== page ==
Under cloudy skies, Kim Sill unloaded supplies into the back of her white SUV in a quiet Thousand Oaks neighborhood, one of the few stops she would make to bring in pet food and other articles to those affected by the coronavirus pandemic.
That hike took her to the home of nurse Lisa Pisani, director of the cardiovascular service line at Providence Cedars-Sinai Tarzana Medical Center.
Pisani and his wife, also a nurse, have three dogs they adopted from Shelter Hope – and four they foster for the rescue. The couple worked long hours and were unable to afford pet food. They also hadn’t been able to find what became a hot commodity during the outbreak: toilet paper.
When she learned the medical professionals needed more than pet food, Sill scoured several stores until she found the precious paper for them.
Shelter Hope Pet Shop was founded by former actress Sill to find homes for dogs and cats – and get them out of shelters. The non-profit, volunteer-based organization features shelter animals available for adoption. Merchandise sales help pay the rescue bills.
The sound of little dogs barking excitedly didn’t stop when Sill placed food and other items on the porch with handmade signs reading “Thank You” and “Stay Safe.”
The novel coronavirus outbreak has impacted Shelter Hope Pet Shop in many ways. “Obviously the volunteers are down to almost zero,” Sill said. “Most of our volunteers are over 55 or in a high-risk category that won’t let them help. It’s okay, we want them to be safe.
There are currently 78 dogs and 12 cats in the system, Sill said. This is a higher number than usual as the pandemic prevents many adoptions.
During normal operations, people who raise animals collect food for them at the rescue. Today, Sill and other volunteers bring food and other necessities to homes.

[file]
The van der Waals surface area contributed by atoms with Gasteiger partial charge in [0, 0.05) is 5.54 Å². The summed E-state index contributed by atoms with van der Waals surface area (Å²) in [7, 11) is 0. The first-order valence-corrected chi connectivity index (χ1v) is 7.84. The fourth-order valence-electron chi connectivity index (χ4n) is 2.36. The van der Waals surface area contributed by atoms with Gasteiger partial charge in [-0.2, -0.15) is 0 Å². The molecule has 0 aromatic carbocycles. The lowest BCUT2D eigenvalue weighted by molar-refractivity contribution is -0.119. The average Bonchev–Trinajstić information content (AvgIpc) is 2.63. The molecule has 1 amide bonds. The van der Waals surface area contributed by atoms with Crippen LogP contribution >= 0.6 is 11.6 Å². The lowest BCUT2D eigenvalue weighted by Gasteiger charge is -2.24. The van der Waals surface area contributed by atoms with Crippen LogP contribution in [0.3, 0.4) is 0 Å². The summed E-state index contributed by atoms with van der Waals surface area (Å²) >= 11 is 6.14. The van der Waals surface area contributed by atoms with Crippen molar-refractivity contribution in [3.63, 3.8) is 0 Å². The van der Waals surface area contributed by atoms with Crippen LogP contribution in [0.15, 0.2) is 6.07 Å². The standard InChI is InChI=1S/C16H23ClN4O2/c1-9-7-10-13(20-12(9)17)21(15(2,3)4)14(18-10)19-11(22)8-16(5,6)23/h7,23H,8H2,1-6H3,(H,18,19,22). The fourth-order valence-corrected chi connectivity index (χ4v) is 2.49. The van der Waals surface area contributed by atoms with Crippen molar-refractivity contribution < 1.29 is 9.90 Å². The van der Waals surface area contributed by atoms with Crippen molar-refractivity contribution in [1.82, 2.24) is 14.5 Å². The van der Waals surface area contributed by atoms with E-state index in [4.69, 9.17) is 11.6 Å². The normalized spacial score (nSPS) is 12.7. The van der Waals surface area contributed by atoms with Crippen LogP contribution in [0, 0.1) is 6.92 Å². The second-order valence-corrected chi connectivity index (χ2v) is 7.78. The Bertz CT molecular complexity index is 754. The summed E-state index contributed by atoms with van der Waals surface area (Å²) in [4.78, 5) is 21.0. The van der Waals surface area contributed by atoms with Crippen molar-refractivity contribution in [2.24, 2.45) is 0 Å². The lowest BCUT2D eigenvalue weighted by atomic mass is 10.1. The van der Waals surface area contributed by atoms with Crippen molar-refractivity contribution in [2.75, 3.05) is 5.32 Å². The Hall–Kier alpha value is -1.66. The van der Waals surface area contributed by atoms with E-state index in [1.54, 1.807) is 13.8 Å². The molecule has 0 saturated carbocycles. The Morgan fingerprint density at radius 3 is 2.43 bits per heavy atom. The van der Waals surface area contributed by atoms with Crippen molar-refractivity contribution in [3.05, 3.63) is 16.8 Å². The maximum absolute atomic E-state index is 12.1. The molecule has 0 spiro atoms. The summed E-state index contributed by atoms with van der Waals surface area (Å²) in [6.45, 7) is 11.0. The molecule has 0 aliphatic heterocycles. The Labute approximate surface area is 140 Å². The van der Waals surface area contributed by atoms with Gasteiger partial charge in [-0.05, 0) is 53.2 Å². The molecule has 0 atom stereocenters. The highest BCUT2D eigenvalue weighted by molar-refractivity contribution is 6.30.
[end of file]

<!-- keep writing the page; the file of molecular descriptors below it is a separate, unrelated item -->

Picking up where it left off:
“People are afraid to go out, so I have to pack food,” Sill said. “It is essential that we give food to our dogs.”
It’s not just Shelter Hope’s rescue dogs that can receive food deliveries. Sill says the Chow on Wheels “is for anyone who needs help right now.”
Among Sill’s current boarders is a small 7-year-old corgi mix with a heart murmur. His owner’s family turned the dog over to the store when his owner was sent to hospital with a respiratory problem. It turned out to be COVID-19.
“She’s been in the hospital for a month, hanging on,” Sill said. “Every week I get a text from her or someone using her phone, checking on the dog. I’m in tears. No, those are good tears. It’s someone who loves their dog.
Back on the porch, the mutts — Wilson, Jake, Lola, Petey, Bella, Bun Bun, and Mongo — continued their high-pitched barking serenade behind a large window.
Pisani drew the curtains so Sill could say hello to the pack of elderly, vocal dogs.
There would be no ear rubbing or back scratching today, however. Pooches should wait for things to return to pre-virus rules.
Pisani, a nurse who loves dogs, spends her days helping people and her nights helping canines.
This help goes both ways, however. “The best thing I could ask for after a long day is to come home and spend some time with them,” Pisani said. “They offer solace to your soul.”
Sill said his separate goodbyes through the window – with a wave and a kiss. At the next stop.